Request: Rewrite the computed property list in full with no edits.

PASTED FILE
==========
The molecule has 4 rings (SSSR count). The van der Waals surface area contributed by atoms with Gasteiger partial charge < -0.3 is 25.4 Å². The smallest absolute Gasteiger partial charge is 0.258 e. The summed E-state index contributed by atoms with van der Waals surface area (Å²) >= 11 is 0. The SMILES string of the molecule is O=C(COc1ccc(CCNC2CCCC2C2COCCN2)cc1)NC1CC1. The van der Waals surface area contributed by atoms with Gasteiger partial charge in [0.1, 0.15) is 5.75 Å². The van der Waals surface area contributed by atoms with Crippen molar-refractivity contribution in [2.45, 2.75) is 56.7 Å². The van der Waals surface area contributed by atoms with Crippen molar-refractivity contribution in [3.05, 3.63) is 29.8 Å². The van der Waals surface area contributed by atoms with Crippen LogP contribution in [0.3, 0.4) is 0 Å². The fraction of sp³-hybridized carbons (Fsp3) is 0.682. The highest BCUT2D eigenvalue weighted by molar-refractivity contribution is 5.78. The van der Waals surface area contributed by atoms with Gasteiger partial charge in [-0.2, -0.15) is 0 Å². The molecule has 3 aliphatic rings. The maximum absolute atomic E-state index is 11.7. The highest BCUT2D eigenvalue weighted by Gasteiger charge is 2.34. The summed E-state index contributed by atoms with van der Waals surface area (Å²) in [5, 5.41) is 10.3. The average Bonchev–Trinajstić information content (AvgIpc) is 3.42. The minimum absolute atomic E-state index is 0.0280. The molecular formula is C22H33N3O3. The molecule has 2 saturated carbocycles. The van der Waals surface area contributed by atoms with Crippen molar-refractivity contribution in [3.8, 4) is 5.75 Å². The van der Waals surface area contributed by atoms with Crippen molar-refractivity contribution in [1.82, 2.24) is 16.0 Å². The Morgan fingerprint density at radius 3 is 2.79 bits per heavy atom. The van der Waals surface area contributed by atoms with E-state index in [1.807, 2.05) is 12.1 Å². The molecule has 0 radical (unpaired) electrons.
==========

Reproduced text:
The molecule has 4 rings (SSSR count). The van der Waals surface area contributed by atoms with Gasteiger partial charge < -0.3 is 25.4 Å². The smallest absolute Gasteiger partial charge is 0.258 e. The summed E-state index contributed by atoms with van der Waals surface area (Å²) >= 11 is 0. The SMILES string of the molecule is O=C(COc1ccc(CCNC2CCCC2C2COCCN2)cc1)NC1CC1. The van der Waals surface area contributed by atoms with Gasteiger partial charge in [0.1, 0.15) is 5.75 Å². The van der Waals surface area contributed by atoms with Crippen molar-refractivity contribution in [2.45, 2.75) is 56.7 Å². The van der Waals surface area contributed by atoms with Crippen molar-refractivity contribution in [3.05, 3.63) is 29.8 Å². The van der Waals surface area contributed by atoms with Crippen LogP contribution in [0.3, 0.4) is 0 Å². The fraction of sp³-hybridized carbons (Fsp3) is 0.682. The highest BCUT2D eigenvalue weighted by molar-refractivity contribution is 5.78. The van der Waals surface area contributed by atoms with Gasteiger partial charge in [-0.2, -0.15) is 0 Å². The molecule has 3 aliphatic rings. The maximum absolute atomic E-state index is 11.7. The highest BCUT2D eigenvalue weighted by Gasteiger charge is 2.34. The summed E-state index contributed by atoms with van der Waals surface area (Å²) in [5, 5.41) is 10.3. The average Bonchev–Trinajstić information content (AvgIpc) is 3.42. The minimum absolute atomic E-state index is 0.0280. The molecular formula is C22H33N3O3. The molecule has 2 saturated carbocycles. The van der Waals surface area contributed by atoms with Crippen molar-refractivity contribution in [3.8, 4) is 5.75 Å². The van der Waals surface area contributed by atoms with Crippen molar-refractivity contribution in [1.82, 2.24) is 16.0 Å². The Morgan fingerprint density at radius 3 is 2.79 bits per heavy atom. The van der Waals surface area contributed by atoms with E-state index in [1.807, 2.05) is 12.1 Å². The molecule has 0 radical (unpaired) electrons.